Boeing Flight Decks Deliver Superior Value to Airlines

Boeing flight deck designs provide operational flexibility and cost-effective training options that translate into superior value for airlines worldwide.

The Boeing philosophy is based on the belief that pilots, not computers, should have final authority over an airplane, and that technology should help pilots, not substitute for them.

"We've engineered our flight decks to put the full capabilities of the airplane under the pilot's command. We're convinced this brings a wide range of benefits including greater safety," said Capt. Frank Santoni, 777 chief pilot - Boeing Commercial Airplanes Group. "Simplicity and redundancy drive our designs. Automation is part of the picture, too, but only when it enhances efficiency and doesn't hinder the crew from interacting with each other and the airplane."

Santoni, who presented the company's perspective at the Farnborough Air Show today, pointed out that history and human factors research support the Boeing approach.

Today, 91 percent of the world's commercial jetliners are flown from standard flight decks using the familiar wheel-and-column controller. Moreover, civil turboprop airplanes, most military transports and the vast majority of general aviation airplanes are equipped with this nearly universal standard. Current industry assessments indicate the number of airplanes equipped with sidestick controllers will lag behind the number of airplanes with standard flight decks well into the future, even at the most optimistic sidestick introduction rate.

Standard controls also are used on 100 percent of the airplanes currently in service with regional airlines - the primary source of pilots for major commercial carriers, which means airlines can tap into a huge pool of pilots who share common skills and basic flight deck understanding. Nine out of 10 pilots are trained on standard controls.

Human factors research consistently shows that people perform complicated tasks better when they receive multisensory cues, especially in stressful conditions. Boeing flight decks use back-driven throttles, interlinked flight controls and other visual and tactile feedback to ensure pilots know how the airplane is behaving at all times.

"The controls on Boeing flight decks respond unambiguously to every pilot or autopilot command - there's no question how our planes are responding," Santoni said. "Our designs give pilots natural, intuitive cues, and because the pilot and copilot can see and feel what the other is commanding, they can work together as a team to better manage the flight deck under all conditions."

Santoni noted that the company's design philosophy readily accepts new technologies and upgrades. The company continues to evolve its flight decks, and currently is preparing to add new features such as vertical situation displays for greater terrain awareness, and a global navigation satellite system for landing. All of these new features will bring added safety, operational and financial benefit to airline customers.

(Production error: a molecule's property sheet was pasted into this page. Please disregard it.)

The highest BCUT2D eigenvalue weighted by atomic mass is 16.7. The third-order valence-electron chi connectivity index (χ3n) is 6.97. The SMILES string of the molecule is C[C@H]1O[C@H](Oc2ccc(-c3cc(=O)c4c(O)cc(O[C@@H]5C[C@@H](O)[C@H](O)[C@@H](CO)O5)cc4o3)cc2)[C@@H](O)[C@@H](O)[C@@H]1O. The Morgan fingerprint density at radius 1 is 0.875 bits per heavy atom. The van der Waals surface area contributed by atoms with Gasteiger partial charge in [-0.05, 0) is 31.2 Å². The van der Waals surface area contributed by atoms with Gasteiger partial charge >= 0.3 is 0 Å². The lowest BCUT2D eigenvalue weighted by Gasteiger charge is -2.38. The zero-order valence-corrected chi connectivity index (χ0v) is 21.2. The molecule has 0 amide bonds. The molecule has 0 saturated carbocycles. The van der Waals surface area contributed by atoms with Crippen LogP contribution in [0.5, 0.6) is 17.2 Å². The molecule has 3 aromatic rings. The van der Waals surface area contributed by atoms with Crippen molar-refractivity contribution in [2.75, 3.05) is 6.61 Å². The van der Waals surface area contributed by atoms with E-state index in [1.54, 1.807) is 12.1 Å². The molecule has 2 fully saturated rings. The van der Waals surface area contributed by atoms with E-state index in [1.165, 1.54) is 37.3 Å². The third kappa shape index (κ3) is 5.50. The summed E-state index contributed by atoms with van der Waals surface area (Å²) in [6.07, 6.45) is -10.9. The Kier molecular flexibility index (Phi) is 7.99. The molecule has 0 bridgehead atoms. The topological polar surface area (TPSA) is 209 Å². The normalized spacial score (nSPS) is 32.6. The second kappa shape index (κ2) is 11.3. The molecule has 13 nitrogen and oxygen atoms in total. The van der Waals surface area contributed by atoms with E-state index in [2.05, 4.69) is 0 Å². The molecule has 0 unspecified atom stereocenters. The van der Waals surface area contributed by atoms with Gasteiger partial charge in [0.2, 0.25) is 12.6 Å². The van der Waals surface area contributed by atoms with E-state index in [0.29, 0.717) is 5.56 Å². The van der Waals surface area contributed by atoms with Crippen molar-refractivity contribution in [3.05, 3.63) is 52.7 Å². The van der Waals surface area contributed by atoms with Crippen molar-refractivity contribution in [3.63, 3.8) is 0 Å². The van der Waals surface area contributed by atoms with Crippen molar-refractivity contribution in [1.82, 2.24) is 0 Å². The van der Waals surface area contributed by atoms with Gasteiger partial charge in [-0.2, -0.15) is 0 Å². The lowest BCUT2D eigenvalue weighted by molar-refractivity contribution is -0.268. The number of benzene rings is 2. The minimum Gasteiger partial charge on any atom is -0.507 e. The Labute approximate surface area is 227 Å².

One of the greatest advantages of flight deck commonality, however, is the potential for operating multiple airplane models from a single pool of pilots, often called mixed fleet flying. In fact, most airlines using mixed fleet flying use Boeing airplanes - three times more often than with other models.

"Pilots who have experience flying standard flight decks can transfer those skills to Boeing airplanes, which gives them a head start on training," Santoni said. "Our intuitive design approach makes the transition to and among Boeing airplanes easier, which reduces costly training time and keeps pilots where they should be - earning revenue for their companies."

Training pilots to fly a Boeing 777, for example, costs 18 to 32 percent less than training pilots to fly competitor airplanes in the same class, depending on regulatory requirements. For airlines, this means potential savings of $180,000 to $315,000 per airplane. The same training would take 22 days for a 777, versus 26-29 days in a comparable non-Boeing model.

Shortened Transition and Rating (STAR) courses, developed by FlightSafety Boeing Training International, offer even more opportunities for cost savings. STAR allows pilots with different Boeing experience to train together, giving both the airlines and their pilots more flexibility. Courses developed for non-Boeing models require pilots with identical backgrounds and career paths to train together, which leaves airlines with two choices: either constrain their pilots from progressing professionally, or send crews through more costly full-transition training.

"Airlines want to maximize the investment they make in airplanes and their people, especially as increased competition forces them to operate more efficiently than ever before," Santoni said. "Boeing standard flight decks add considerable value to our customers' operations. We believe they will endure as the industry standard because the benefits are clear, and more importantly for our customers, they are available now."

For further information:
Susan Bradley at Farnborough
+44 1252 380997
Mary Jean Olsen in Seattle
(425) 234-0901